Wednesday, January 20, 2010

The positive side of NAPLAN testing

This article appeared recently in the Australian Newspaper showing the positive side of NAPLAN testing. Read full article here.

SINCE the introduction of the national numeracy and literacy tests three years ago, Michael Phillips has used their results time and again to identify students who need additional help, as well as those those who are excelling and could be placed in advanced classes.

The principal of Ringwood Secondary College, in Melbourne's outer eastern suburbs, says the tests, in conjunction with teacher judgment and other internal assessment, have become invaluable in the way the school structures student learning.

"Together they provide a fairly rich picture of where the student is at," Mr Phillips said yesterday. "It certainly, in many instances, has helped raise levels of achievement of students at a greater rate."

The principal of 15 years opposes the planned ban by the Australian Education Union of the next round of the tests -- known as NAPLAN -- which are scheduled for May. The union's 180,000 public school teachers are refusing to administer the tests unless the federal government prevents the results from being compiled into league tables.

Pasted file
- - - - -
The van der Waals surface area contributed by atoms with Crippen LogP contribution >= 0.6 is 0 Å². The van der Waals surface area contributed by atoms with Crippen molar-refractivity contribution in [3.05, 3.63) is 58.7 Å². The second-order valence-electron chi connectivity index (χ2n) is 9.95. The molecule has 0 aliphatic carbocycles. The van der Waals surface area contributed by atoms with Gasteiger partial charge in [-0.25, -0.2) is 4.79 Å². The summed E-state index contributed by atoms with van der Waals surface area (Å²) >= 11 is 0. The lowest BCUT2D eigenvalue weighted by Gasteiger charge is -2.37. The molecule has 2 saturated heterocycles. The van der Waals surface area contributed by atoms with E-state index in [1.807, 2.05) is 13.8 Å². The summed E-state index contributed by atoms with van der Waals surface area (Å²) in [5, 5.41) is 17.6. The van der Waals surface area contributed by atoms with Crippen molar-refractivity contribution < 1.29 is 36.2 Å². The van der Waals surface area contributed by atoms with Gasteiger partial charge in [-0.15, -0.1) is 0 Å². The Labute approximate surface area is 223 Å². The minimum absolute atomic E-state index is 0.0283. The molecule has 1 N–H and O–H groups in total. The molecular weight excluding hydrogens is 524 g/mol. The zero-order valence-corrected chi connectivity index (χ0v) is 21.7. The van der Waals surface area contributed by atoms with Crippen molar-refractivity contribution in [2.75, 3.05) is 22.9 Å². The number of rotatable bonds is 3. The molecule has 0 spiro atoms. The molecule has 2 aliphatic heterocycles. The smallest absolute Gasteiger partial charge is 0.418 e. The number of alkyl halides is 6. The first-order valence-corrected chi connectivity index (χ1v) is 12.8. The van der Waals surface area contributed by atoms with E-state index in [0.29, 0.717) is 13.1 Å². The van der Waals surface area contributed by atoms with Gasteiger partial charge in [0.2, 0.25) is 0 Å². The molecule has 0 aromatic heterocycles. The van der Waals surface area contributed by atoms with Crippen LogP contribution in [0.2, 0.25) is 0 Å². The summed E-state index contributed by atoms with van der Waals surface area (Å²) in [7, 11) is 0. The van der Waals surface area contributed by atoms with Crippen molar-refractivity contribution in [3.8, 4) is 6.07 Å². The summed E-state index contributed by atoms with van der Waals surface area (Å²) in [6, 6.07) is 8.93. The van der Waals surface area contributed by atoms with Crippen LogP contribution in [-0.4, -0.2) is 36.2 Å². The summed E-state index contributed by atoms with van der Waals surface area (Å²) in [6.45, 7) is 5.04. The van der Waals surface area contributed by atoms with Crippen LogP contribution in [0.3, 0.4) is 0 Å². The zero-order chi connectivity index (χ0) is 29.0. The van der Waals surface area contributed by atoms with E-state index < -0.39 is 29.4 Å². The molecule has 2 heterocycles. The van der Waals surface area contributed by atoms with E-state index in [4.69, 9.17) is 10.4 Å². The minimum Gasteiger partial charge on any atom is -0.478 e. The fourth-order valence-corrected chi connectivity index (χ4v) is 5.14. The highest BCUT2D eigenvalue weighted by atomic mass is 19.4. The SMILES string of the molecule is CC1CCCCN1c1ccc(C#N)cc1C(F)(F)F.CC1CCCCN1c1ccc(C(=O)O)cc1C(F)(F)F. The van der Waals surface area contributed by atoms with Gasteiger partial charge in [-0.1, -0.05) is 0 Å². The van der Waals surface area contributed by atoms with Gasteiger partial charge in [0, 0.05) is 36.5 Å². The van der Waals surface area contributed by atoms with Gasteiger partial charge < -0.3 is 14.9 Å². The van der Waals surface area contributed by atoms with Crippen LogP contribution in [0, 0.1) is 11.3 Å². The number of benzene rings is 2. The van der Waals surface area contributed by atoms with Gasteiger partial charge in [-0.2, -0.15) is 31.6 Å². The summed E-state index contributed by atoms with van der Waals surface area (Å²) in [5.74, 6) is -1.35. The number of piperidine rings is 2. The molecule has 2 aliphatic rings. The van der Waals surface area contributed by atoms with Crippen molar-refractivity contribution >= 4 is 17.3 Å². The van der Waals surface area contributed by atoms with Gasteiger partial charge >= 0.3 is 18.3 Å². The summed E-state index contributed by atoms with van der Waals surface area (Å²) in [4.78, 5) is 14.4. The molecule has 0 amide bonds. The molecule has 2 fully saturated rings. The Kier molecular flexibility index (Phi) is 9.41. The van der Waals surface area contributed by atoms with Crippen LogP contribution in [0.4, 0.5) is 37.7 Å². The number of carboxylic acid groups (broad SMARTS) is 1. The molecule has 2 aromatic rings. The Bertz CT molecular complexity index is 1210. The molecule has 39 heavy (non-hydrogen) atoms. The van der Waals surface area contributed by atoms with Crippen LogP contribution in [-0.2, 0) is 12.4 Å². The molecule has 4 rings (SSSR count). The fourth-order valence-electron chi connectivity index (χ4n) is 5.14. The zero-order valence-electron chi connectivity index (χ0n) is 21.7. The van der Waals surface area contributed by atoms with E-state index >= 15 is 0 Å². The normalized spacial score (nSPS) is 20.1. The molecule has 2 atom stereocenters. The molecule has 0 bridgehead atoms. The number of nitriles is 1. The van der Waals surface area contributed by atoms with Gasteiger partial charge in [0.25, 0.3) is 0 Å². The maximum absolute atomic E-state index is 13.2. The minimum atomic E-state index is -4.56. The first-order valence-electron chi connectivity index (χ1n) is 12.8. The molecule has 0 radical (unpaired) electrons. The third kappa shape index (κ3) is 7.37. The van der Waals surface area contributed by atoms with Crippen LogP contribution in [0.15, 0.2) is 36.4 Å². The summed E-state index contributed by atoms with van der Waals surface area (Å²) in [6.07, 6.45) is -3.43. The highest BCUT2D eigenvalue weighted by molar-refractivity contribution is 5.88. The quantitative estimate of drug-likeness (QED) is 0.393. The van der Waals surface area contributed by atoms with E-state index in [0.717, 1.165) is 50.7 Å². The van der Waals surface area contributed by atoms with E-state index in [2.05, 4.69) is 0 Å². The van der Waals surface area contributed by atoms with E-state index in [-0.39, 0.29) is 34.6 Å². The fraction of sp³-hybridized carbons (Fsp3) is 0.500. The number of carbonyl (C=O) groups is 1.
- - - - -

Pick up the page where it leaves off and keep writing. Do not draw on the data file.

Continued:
"I am really a bit unsure about the boycott of testing as a solution to the issue," Mr Phillips said. "I would hope that common sense would enable the tests to occur."

He says that stopping the testing will be disruptive for schools that rely on the results to structure programs and student learning.

"From my point of view, we use the NAPLAN data to look at individual student performance and it allows us to plan curriculum for particular groups of kids," he said. "We now have a whole lot of strategies that are informed by NAPLAN . . . and to have that information withdrawn would make it difficult to move forward with the whole student learning agenda."